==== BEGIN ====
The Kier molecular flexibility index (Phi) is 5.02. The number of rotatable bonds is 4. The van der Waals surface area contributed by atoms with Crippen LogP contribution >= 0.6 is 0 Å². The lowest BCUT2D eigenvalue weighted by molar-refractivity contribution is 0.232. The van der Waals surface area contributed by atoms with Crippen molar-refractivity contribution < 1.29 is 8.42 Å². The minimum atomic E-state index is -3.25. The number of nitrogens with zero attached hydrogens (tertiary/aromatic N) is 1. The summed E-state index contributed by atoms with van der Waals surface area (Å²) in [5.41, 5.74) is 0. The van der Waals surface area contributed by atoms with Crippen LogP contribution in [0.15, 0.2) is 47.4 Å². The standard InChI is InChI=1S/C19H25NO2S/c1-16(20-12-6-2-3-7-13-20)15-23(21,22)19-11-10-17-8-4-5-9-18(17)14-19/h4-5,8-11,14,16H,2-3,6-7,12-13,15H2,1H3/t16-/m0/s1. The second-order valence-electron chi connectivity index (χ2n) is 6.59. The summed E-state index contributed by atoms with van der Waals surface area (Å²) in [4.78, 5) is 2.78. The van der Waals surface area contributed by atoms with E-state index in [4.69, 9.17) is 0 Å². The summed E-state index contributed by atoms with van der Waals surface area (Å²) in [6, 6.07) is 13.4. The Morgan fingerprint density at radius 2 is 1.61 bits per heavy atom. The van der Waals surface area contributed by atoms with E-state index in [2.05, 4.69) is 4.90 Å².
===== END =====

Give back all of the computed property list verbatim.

The Kier molecular flexibility index (Phi) is 5.02. The number of rotatable bonds is 4. The van der Waals surface area contributed by atoms with Crippen LogP contribution >= 0.6 is 0 Å². The lowest BCUT2D eigenvalue weighted by molar-refractivity contribution is 0.232. The van der Waals surface area contributed by atoms with Crippen molar-refractivity contribution < 1.29 is 8.42 Å². The minimum atomic E-state index is -3.25. The number of nitrogens with zero attached hydrogens (tertiary/aromatic N) is 1. The summed E-state index contributed by atoms with van der Waals surface area (Å²) in [5.41, 5.74) is 0. The van der Waals surface area contributed by atoms with Crippen LogP contribution in [0.15, 0.2) is 47.4 Å². The standard InChI is InChI=1S/C19H25NO2S/c1-16(20-12-6-2-3-7-13-20)15-23(21,22)19-11-10-17-8-4-5-9-18(17)14-19/h4-5,8-11,14,16H,2-3,6-7,12-13,15H2,1H3/t16-/m0/s1. The second-order valence-electron chi connectivity index (χ2n) is 6.59. The summed E-state index contributed by atoms with van der Waals surface area (Å²) in [4.78, 5) is 2.78. The van der Waals surface area contributed by atoms with E-state index in [4.69, 9.17) is 0 Å². The summed E-state index contributed by atoms with van der Waals surface area (Å²) in [6, 6.07) is 13.4. The Morgan fingerprint density at radius 2 is 1.61 bits per heavy atom. The van der Waals surface area contributed by atoms with E-state index in [2.05, 4.69) is 4.90 Å².